The AMY Project is a free arts education and mentoring program for young women and non-binary people, fostering leadership and confidence while encouraging their unique voices. For the 2016 SummerWorks Festival, the hard-working young people of the AMY Project present Quiet Revolution, the culmination of the AMY Spring Theatre Creation Project.
Quiet Revolution is a show that blends spoken word and slam poetry with movement and songs, complete with guitar and choral arrangements. The beauty of the words in these monologues and manifestos is that they come straight from the young participants themselves. In fact, even the songs were written by the performers who possess some serious talent.
This performance is filled with material that is vitally important for young people these days to hear — in particular, young women of colour, queer youth, and even those immigrating from another country working on acclimatizing to a new language and culture. This representation is strong within Quiet Revolution, which is incredibly necessary these days as this kind of representation isn’t usually seen in popular culture.
Topics of loving your body and skin colour for the size and shade that it is, being queer in a very religious society, coming out of the closet, finding and creating your own representation when it appears that representation isn’t already there, finding self confidence when others consider you stupid for not knowing the language of a new country, and why Black Lives Matter really does matter, are just some of the many areas covered.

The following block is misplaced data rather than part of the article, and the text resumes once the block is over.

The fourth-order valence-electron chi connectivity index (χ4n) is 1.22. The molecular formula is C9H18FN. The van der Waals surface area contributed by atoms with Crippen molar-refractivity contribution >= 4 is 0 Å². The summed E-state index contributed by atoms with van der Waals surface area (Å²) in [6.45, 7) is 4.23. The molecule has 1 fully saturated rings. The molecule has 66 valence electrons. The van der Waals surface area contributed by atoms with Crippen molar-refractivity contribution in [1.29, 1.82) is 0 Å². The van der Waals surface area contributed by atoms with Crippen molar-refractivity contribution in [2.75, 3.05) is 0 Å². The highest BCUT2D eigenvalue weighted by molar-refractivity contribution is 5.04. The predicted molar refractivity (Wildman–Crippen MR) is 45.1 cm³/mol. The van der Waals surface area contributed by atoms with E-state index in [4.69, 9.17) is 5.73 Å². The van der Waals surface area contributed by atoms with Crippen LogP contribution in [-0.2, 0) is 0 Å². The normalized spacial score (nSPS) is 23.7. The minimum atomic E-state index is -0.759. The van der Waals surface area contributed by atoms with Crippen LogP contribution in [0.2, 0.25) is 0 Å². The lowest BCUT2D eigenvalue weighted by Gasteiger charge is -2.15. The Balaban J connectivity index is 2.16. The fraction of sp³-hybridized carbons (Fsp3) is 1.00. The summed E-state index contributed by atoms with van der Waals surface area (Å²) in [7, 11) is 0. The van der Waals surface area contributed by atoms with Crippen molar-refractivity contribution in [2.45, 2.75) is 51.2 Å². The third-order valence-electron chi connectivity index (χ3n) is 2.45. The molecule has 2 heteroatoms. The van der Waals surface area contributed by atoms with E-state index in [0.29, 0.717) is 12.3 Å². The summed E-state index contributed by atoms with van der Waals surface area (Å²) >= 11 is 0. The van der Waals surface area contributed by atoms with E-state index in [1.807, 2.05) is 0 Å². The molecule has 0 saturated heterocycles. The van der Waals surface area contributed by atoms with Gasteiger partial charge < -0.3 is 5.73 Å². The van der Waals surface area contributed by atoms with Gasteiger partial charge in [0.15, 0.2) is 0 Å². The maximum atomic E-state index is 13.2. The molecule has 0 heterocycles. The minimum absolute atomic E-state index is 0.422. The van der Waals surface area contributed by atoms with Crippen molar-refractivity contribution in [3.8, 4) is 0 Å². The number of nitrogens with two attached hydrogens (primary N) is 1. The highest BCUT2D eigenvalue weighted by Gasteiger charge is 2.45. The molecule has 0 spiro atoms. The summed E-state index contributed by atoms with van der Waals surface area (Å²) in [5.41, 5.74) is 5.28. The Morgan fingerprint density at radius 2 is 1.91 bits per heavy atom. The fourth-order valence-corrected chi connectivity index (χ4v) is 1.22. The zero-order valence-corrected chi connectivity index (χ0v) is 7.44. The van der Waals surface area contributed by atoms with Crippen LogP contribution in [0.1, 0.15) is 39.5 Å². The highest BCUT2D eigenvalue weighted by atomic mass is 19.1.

This being only their second performance during this year’s festival, the performers had a bit of a stiff start where lines came out a bit awkwardly, but it didn’t take long before they all found their rhythms and fell comfortably into their roles. The songs and poems they delivered were weighty, powerful and meaningful. There was humor and attitude and profound relevance to their words and songs. The performers of The AMY Project along with directors Julia Hune-Brown and Gein Wong did tremendous work here.
During the talk back after the show, a member of the audience said that this is a show that needs to be seen in schools, as it does speak to young women people on so many levels, as well as to the teachers who educate and mentor them. I wholeheartedly agree, and while it’s not certain whether or not Quiet Revolution will take to the road, there are still two shows left during SummerWorks. If you have a young woman or non-binary person in your life, take them to this show.
Quiet Revolution plays at The Theatre Centre BMO Incubator (1115 Queen St W).
Monday August 8th 2:45 PM – 4:00 PM
Wednesday August 10th 5:30 PM – 6:45 PM
Individual SummerWorks tickets are $15 at the door (cash only). Youth Series tickets are $10, Live Art Series ticket prices vary. Tickets are available online at http://summerworks.ca, by phone at 416-320-5779 and in person at the SummerWorks Central Box Office – located at Factory Theatre (125 Bathurst St). Open August 2-14 from 10am-7pm. Cash and credit accepted.
Several money-saving passes are available if you plan to see at least 3 shows.
Photo provided by SummerWorks.
Editors’ Note: This review has been edited to use gender-neutral language at the request of the producers.